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For a free particle, there is a corresponding free wavefunction freely developing through spacetime. A wavefunction can be broken up in Hilbert space just as a vector in ordinary space can be broken up into its components. The base vectors of the Hilbert space are the eigenfunctions (eigenstates) of an operator acting on the wavefunction.
When a measurement is made the wavefunction is projected onto one of the eigenstates (with the corresponding eigenvalue, the result of the measurement). When we make a position measurement, though, the wavefunction ends up being localized in a small volume. There is not just one value of position, but a continuous small range.
It is, in theory, possible to make a precise measurement, giving us a precise value of the position. The corresponding "eigenfunctions" are said to be Dirac delta functions. Or, better, Dirac delta distributions.
Now I've read many times that these "eigenfunctions" (Dirac deltas) are not really quantum mechanical states. For example, @ACuriousMind writes in a comment to this question:

It might be worth it to add a caveat about |x⟩ and |p⟩ not actually being states

While @LubosMotl writes:

Yes, they [the Dirac deltas] are the (not normalizable) eigenstates of the operators. And some things are not stated somewhere because not every book lists all true statements.

I'm not sure if these two comments contradict each other. An eigenstate has to be normalizable. Motl writes that this is not the case. Is this what ACuriousMind means when he says that eigenstates of position and momentum don't exist? Is the fact that the Dirac delta is a distribution (and not a function) of importance? Does this mean that the wavefunction can't be written as a superposition of states (regarding the position or momentum operator)? Somehow infinity is involved, I guess.
It could also be that it's just a matter of words. A particle has to be in some "state".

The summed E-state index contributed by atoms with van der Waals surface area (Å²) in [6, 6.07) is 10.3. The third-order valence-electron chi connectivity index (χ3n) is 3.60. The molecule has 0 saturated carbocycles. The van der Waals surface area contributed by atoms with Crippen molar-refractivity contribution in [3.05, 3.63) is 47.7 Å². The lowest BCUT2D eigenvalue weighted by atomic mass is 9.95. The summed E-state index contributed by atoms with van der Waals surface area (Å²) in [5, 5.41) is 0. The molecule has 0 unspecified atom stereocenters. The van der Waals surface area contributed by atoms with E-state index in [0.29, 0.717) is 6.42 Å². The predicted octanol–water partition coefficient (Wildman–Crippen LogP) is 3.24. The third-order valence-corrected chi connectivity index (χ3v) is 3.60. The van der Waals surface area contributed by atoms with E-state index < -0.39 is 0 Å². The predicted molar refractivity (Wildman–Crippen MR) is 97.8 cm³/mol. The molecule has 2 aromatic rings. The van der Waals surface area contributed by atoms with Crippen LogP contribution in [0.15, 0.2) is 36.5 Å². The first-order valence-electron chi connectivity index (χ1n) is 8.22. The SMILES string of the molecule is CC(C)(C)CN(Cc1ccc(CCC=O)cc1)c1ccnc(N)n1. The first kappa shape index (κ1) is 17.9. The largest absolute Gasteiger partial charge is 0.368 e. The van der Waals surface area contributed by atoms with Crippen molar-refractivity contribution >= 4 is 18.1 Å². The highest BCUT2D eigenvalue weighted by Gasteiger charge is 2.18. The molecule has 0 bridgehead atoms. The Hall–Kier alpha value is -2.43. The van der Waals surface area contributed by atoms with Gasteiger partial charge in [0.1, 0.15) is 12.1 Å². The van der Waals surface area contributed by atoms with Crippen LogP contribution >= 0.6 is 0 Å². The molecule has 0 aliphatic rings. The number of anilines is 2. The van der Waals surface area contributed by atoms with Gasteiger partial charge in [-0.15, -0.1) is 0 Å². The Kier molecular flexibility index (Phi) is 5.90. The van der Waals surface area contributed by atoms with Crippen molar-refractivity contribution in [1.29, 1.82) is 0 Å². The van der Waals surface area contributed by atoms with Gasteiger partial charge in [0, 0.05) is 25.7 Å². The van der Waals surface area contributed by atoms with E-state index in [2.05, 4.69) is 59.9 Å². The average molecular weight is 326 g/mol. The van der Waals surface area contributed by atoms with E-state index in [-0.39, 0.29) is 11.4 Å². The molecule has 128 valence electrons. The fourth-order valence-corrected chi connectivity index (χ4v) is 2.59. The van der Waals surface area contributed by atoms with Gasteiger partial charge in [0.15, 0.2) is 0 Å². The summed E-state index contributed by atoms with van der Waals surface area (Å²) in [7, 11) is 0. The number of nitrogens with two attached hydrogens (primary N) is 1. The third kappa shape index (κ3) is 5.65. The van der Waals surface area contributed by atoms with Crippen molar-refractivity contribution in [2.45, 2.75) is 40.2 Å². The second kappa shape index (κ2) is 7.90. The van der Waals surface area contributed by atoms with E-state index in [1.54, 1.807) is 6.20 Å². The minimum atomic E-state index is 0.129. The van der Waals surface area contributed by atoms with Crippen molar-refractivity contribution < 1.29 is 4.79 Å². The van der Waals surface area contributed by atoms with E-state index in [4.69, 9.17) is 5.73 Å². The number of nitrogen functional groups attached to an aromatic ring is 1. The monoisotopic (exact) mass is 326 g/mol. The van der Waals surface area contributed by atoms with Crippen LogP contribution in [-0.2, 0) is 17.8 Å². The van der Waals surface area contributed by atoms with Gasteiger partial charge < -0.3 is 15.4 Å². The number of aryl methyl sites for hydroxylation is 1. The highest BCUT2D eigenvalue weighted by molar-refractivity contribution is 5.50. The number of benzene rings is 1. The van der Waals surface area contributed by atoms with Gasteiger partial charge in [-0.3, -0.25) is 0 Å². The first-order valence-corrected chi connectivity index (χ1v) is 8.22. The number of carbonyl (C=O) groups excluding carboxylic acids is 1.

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    $\begingroup$ To be short (hence as a comment): yes, it being a distribution makes it impossible to be a state. States should be square-integrable functions, i.e. elements of $L^2(\mathbb{R}^n)$. Through convolutions one can define states in terms of ''infinite'' superpositions of such distributional ''eigenstates''. $\endgroup$ – NDewolf Mar 24 at 8:54
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I believe it's because these eigenstates aren't normalizable and so don't actually belong to the Hilbert space we are interested in. You can however use them to construct a well-defined state by a linear combination of them. If position eigenstates were your basis, then simply the coefficients of the linear combination would give you a function of $x$: \begin{equation} f(x)=\int dy f(y)\delta(x-y) \end{equation}

While for the momentum eigenstates you would get a Fourier transform: \begin{equation} \tilde{f}(x)=\int dy f(y)e^{ixy} \end{equation}

Regarding the fact that the Dirac delta is actually a distribution, I can't think of how it could be relevant other than reinforcing the fact that the eigenstate doesn't belong to the correct Hilbert space, as it's not even a function technically.

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The Hilbert space is the set of all physical states, which means that the are all normalized so that the produce the correct statistics in calculations. If you want to conform to strict mathematical practices, then the basis for the Hilbert space must be a subset of the elements in the Hilbert space. Hence, all the elements of the basis would be normalized states. However, that would mean that these elements cannot obey an orthogonality condition of the form $$ \langle a|b\rangle = \delta(a-b) , $$ because that would imply $$ \|a\|^2 = \langle a|a\rangle \neq 1 . $$ So it turns out that such a (mathematically preferred) basis have to be a discrete basis with an orthogonality condition expressed in terms of a Kronecker delta instead of a Dirac delta $$ \langle m|n\rangle = \delta_{m,n} , $$

But what about those momentum eigenstates, which are such convenient things to use? They obey orthogonality conditions that involve Dirac deltas. Hence, they are not normalizable and therefore do not belong to the Hilbert space. Yet they are widely used as basis for calculations. The only thing is that many of those theorems that the mathematicians use for the strict definitions of bases do not apply for them. The same can be said for any other basis that obeys an orthogonality condition involving a Dirac delta function.

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